Sixth for the 6%


Stepping on the wrestling mat is a nerve-racking experience, but it’s a completely different experience when you’re one of the 6% of women who participate in wrestling.

Female wrestler Alyssa Foreman explains how her main drive for getting into wrestling was a man by the name of David Quimby, who was a wrestling coach, telling Alyssa’s dad she could be a good wrestler.

Foreman says that she not only has an interest in wrestling, but she races BMX around the country. She says that she’s been to places including Tulsa, Oklahoma, Las Vegas, Nevada, and Bakersfield, California.

After asking Foreman what a day at practice is like, she claims, “It is hard. It is really physical, hard, and time-consuming. It is rough, but it is fun.”

Sitting down with Annika Thompson, who has known Alyssa for a while but has only been friends with her for about a year, shares her thoughts and experiences with Alyssa.

Thompson says, “ I think she’s an excellent wrestler. I think she has a lot of raw talent. She is tough; she was born with that.” 

Thompson explains how Foreman’s body structure is ideal for developing muscle easily.

As Thompson goes on, she adds that there is always room for improvement, especially in wrestling. 

“I think that if she sticks with it and she keeps working hard and puts in the extra work, by the time she is a senior, she could be a state champ.”

Thompson says that she shows good confidence considering it is her first year. 

“I think that she is the ideal wrestler where they are nice to you off the mat, but they are also ruthless off the mat,” Thompson says.

She adds that Foreman does her best fitting in with the male wrestlers. “It is definitely not the easiest thing in the world to be one of the few girls in a room full of males, but I think she gets along with a lot of the kids, especially those her age, the freshmen.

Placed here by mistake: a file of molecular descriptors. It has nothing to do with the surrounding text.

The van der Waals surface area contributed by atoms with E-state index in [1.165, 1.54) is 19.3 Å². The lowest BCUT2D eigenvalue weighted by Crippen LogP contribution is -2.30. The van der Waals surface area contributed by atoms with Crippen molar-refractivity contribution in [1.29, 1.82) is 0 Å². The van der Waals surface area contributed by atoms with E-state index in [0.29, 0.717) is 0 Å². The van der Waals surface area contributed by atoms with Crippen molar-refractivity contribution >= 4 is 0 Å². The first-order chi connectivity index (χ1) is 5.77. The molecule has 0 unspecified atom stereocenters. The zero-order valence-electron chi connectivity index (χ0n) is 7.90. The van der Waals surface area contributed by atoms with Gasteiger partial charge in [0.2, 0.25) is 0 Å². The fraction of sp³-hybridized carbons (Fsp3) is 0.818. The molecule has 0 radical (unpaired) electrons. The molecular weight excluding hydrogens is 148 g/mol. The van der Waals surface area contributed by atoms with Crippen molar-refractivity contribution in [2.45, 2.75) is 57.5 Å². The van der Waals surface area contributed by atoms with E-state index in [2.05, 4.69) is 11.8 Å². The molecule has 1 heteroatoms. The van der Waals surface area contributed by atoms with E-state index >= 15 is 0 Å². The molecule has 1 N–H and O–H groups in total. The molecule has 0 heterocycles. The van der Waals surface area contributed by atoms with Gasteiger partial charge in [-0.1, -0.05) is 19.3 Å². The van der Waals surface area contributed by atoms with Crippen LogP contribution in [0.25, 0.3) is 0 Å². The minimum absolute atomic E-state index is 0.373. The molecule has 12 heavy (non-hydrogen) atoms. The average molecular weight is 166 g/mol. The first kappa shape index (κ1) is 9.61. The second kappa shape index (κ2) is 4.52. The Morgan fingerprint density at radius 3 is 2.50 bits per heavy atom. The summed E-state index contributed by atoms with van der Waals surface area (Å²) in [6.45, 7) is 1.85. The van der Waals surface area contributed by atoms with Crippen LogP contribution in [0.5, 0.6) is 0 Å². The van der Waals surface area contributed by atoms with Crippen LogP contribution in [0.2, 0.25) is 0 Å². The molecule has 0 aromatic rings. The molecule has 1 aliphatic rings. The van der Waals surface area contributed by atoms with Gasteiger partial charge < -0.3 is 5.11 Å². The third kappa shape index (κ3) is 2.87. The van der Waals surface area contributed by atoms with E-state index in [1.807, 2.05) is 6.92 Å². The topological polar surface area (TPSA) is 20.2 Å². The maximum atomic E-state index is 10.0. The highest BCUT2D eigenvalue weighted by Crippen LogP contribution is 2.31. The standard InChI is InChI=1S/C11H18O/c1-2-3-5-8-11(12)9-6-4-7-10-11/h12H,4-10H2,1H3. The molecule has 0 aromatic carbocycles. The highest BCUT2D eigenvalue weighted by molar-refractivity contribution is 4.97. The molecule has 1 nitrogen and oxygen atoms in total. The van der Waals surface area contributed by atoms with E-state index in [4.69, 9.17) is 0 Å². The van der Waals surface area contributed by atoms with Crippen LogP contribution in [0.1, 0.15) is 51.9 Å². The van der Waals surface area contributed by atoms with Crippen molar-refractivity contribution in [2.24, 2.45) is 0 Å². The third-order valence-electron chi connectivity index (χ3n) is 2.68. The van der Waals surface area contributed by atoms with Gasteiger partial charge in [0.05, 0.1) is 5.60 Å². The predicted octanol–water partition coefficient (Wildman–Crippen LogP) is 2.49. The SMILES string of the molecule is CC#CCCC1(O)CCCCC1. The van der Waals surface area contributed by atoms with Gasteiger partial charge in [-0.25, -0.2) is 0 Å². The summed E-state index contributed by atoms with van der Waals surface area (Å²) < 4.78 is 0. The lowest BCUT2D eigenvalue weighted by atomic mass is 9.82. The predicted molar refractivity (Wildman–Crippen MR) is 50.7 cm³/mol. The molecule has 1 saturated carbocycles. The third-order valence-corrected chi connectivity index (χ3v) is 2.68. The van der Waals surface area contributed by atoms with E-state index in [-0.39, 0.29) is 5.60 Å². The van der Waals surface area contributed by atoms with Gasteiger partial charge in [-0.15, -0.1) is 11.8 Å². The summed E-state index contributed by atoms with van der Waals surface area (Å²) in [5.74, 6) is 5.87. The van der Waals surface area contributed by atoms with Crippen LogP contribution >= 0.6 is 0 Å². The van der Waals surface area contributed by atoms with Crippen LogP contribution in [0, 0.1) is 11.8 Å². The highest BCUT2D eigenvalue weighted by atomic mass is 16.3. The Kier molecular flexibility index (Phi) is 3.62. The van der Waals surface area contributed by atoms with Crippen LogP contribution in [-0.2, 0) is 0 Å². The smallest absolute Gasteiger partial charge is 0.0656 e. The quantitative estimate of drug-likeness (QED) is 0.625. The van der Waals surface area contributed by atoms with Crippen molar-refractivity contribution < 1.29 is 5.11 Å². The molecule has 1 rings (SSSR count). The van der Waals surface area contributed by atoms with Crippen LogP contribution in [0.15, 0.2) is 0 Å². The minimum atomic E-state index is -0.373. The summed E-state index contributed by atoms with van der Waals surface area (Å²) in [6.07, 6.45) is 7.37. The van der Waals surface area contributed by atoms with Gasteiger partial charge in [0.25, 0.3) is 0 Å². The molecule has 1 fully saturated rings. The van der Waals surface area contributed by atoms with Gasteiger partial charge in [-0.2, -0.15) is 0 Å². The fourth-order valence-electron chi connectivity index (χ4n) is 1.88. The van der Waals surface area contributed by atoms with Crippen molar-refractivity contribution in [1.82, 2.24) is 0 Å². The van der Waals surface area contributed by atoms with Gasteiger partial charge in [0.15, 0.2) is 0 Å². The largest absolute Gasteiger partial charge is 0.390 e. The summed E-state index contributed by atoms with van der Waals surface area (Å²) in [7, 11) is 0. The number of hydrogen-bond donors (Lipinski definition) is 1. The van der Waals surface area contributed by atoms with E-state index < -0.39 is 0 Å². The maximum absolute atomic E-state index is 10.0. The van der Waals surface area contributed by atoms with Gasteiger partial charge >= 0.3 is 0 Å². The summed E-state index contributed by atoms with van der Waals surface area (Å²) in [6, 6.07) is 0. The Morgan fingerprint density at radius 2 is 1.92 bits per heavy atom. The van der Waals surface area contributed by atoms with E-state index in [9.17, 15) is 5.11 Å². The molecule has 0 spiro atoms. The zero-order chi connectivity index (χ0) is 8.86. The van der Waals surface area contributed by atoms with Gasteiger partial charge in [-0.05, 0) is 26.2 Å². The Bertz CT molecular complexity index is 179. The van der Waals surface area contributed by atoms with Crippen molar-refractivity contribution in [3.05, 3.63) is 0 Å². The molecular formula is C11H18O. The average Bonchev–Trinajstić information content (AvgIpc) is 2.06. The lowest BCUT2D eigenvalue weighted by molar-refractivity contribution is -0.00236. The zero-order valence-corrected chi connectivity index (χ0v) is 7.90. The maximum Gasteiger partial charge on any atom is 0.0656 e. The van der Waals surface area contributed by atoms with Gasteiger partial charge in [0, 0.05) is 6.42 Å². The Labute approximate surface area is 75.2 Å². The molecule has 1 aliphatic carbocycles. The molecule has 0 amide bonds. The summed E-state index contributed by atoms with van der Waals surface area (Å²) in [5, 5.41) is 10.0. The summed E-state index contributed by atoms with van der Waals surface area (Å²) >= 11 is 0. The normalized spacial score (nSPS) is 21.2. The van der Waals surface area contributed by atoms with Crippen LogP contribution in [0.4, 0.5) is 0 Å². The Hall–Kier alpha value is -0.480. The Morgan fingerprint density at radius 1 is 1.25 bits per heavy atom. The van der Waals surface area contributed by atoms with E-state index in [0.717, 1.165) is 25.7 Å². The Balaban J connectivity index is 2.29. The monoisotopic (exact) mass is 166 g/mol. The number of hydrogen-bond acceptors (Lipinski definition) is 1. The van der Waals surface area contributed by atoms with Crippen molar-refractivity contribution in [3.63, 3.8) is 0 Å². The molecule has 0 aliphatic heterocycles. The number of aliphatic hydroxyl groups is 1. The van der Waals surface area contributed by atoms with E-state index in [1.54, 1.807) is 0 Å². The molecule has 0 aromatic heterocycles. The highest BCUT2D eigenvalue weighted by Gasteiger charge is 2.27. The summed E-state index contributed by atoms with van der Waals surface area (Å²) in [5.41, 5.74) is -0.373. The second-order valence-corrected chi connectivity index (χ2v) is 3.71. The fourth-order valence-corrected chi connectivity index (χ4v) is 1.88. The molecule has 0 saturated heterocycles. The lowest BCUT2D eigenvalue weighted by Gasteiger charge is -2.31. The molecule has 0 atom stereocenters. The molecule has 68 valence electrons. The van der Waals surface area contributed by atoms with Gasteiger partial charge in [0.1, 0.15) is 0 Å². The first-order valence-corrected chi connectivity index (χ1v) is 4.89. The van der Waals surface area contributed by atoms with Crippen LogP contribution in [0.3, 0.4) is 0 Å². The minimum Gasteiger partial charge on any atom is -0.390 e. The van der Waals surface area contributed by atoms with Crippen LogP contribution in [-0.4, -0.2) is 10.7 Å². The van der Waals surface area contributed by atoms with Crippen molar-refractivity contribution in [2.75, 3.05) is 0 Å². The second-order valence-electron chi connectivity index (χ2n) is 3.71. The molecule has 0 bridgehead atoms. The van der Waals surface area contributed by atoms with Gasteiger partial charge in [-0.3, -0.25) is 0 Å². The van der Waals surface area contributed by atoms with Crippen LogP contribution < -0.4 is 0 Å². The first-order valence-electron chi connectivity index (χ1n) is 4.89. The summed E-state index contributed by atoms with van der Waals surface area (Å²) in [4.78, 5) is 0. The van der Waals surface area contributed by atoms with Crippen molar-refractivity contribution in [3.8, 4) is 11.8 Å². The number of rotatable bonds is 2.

Wrestling at 126 pounds, Foreman explains what she must go through to keep weight. She explains scratching, which is a leeway for making weight.

If Foreman or another wrestler makes weight three times, they get a two-pound allowance for the rest of the year.

According to Foreman, the key to successful weight cutting is “It is just making sure you’re eating good, and a lot of cardio and strength training.”

I also asked Foreman how she gets treated by the male wrestlers, and she says, “Pretty good; I am friends with them, and I think they see me as just another wrestler.

Foreman says her dad inspires her, “Not for wrestling exactly, but for sports, he makes sure I get up, and I’m there on time, making sure I have the drive.”

Foreman says that she still plans on wrestling throughout her high school years. She says she might try another sport in her later years. 

Foreman just placed 6th in the Rollie Lane Invitational. 

Foreman ends with a final statement, “We need more girl wrestlers.” Trying to increase diversity and get people out of their comfort zones.